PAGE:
Facebook Inc. has apparently blocked the accounts of a team of researchers from the New York University (NYU) who were studying COVID disinformation/misinformation campaigns and political advertisements, over concerns of “unauthorized acccess.” Critics have been quick to point out that by doing so, the social media giant has essentially made it clear how it is trying to silence any research that paints it in a black light.
To Protect People’s Privacy
The research had begun back in 2020, through the NYU Ad Observatory, and had been directed towards collecting data pertaining to the political ads that are commonly seen on the social media platform. For the same, a browser extension tool had been put forward, which has been used by as many as 16,000, who have been accessing the same in order to share information about the types of ads targeted towards them by Facebook, and the reasons behind such a targeting, with the team. The personal accounts, pages, and even apps of the researchers have been blocked by the Mark Zuckerberg-led company in a bid to completely shut them out.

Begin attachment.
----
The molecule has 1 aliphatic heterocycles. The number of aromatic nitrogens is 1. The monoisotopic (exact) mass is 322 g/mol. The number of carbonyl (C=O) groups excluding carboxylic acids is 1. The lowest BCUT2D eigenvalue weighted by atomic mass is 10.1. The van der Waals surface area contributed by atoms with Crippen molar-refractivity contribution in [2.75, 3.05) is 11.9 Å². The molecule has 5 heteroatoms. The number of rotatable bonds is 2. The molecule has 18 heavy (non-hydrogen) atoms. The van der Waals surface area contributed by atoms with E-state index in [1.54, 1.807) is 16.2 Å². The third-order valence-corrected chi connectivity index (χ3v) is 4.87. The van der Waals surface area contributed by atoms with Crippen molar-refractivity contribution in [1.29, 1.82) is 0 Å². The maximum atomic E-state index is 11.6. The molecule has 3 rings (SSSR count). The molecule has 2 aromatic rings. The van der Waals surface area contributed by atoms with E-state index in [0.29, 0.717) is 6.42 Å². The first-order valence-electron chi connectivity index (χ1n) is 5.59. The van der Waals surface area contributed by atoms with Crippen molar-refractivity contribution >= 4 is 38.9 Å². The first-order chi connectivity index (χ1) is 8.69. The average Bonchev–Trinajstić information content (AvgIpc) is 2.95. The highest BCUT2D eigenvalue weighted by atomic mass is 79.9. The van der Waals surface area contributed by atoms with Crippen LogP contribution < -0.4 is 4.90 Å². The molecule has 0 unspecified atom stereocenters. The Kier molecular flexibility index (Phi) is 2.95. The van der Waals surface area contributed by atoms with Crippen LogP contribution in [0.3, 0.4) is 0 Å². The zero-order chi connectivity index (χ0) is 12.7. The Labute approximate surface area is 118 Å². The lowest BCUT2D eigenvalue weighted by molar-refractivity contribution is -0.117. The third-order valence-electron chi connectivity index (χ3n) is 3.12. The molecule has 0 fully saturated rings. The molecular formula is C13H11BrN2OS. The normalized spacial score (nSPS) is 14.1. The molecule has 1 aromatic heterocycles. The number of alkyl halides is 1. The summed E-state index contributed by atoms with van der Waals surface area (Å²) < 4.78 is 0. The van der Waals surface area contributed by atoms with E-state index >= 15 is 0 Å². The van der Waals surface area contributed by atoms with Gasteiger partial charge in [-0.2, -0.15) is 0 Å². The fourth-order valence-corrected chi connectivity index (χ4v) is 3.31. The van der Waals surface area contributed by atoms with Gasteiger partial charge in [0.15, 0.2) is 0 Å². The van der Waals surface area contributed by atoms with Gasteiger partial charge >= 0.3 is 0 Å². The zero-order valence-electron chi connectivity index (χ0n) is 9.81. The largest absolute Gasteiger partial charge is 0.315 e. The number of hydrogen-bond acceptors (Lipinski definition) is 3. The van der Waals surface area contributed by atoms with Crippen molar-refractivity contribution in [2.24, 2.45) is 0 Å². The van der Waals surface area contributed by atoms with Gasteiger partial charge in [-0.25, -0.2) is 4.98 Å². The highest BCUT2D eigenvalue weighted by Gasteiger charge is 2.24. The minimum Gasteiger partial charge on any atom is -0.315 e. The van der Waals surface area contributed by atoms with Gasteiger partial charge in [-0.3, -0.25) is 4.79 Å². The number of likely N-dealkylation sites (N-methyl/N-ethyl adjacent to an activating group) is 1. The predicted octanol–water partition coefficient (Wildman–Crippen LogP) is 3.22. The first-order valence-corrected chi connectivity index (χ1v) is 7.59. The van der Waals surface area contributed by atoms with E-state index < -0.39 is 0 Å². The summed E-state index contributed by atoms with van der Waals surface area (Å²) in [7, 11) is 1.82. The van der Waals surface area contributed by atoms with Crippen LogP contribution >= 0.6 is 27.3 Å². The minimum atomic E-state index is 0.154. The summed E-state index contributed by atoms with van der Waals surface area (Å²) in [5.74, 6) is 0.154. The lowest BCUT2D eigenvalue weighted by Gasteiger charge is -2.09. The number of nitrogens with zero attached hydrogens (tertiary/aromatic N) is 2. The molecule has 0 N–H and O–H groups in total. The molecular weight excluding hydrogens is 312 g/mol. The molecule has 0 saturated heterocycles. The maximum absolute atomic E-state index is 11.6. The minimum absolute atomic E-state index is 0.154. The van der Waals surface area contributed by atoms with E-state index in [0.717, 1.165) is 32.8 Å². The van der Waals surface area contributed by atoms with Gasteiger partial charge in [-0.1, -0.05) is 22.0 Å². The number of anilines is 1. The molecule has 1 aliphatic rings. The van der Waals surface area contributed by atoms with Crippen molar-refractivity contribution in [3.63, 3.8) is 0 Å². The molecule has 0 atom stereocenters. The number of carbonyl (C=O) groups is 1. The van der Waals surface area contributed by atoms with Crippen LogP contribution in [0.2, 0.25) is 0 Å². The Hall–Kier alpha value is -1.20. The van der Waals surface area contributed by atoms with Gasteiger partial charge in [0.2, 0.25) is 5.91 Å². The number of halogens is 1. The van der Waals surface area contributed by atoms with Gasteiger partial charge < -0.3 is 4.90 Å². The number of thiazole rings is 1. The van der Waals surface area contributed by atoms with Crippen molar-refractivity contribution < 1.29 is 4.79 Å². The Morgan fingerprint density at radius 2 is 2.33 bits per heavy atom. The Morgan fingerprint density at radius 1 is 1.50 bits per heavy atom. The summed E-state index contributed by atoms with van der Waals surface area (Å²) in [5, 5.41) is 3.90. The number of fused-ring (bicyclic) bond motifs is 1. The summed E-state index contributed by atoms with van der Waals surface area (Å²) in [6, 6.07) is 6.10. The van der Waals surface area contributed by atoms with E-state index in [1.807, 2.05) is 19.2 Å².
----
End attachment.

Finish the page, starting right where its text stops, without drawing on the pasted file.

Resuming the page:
Following the news, the firm’s product management director Mike Clark has said that the decision to take the accounts down came only after repeated efforts on the social media giant’s part to get the research to be in line with the platform’s terms. He has added that the Facebook blocked the NYU team because they resorted to making use of “unauthorized means” to get their hands on the data they collected, which was a violation of the company’s Terms of Service, and so, it was only necessary that their access to the service blocked to “protect people’s privacy” by putting an end to the alleged unauthorized “scraping” of data.
NYU Researchers Beg To Differ
Clark further says that even though the intentions of the Ad Observatory project may have been well-placed, their methodologies were questionable, and continued to be in violation of “protections against scraping,” and could not have been ignored.
Meanwhile, the researchers have claimed that their means of collecting the data did not violate Facebook’s policies, and instead, were “pretty careful.” Laura Edelson, a member of the team at NYU, adds that while collecting information, the researchers specifically stick to public ads, and that too, in a careful manner. Nevertheless, she is one among many people whose accounts have been disabled in connection with the issue.